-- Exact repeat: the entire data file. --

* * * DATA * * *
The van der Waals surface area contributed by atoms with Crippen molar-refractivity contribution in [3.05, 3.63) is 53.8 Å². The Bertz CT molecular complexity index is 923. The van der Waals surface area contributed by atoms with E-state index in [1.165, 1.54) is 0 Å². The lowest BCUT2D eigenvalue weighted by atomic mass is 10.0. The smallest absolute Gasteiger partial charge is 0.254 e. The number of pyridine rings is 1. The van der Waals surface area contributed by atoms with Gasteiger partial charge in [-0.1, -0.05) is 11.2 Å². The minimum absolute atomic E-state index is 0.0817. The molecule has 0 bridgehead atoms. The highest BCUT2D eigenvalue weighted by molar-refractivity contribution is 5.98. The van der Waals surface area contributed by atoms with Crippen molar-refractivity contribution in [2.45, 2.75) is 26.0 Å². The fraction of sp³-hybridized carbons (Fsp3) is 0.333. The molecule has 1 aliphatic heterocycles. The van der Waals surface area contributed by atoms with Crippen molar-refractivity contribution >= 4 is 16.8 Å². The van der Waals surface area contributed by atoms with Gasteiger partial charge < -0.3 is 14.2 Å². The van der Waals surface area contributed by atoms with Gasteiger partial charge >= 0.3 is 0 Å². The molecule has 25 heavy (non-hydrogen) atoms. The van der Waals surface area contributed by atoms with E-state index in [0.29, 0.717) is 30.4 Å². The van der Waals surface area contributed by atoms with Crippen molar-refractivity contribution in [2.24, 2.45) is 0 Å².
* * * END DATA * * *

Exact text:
The van der Waals surface area contributed by atoms with Crippen molar-refractivity contribution in [3.05, 3.63) is 53.8 Å². The Bertz CT molecular complexity index is 923. The van der Waals surface area contributed by atoms with E-state index in [1.165, 1.54) is 0 Å². The lowest BCUT2D eigenvalue weighted by atomic mass is 10.0. The smallest absolute Gasteiger partial charge is 0.254 e. The number of pyridine rings is 1. The van der Waals surface area contributed by atoms with Gasteiger partial charge in [-0.1, -0.05) is 11.2 Å². The minimum absolute atomic E-state index is 0.0817. The molecule has 0 bridgehead atoms. The highest BCUT2D eigenvalue weighted by molar-refractivity contribution is 5.98. The van der Waals surface area contributed by atoms with Crippen molar-refractivity contribution in [2.45, 2.75) is 26.0 Å². The fraction of sp³-hybridized carbons (Fsp3) is 0.333. The molecule has 1 aliphatic heterocycles. The van der Waals surface area contributed by atoms with Crippen molar-refractivity contribution >= 4 is 16.8 Å². The van der Waals surface area contributed by atoms with Gasteiger partial charge < -0.3 is 14.2 Å². The van der Waals surface area contributed by atoms with Gasteiger partial charge >= 0.3 is 0 Å². The molecule has 25 heavy (non-hydrogen) atoms. The van der Waals surface area contributed by atoms with E-state index in [0.29, 0.717) is 30.4 Å². The van der Waals surface area contributed by atoms with Crippen molar-refractivity contribution in [2.24, 2.45) is 0 Å².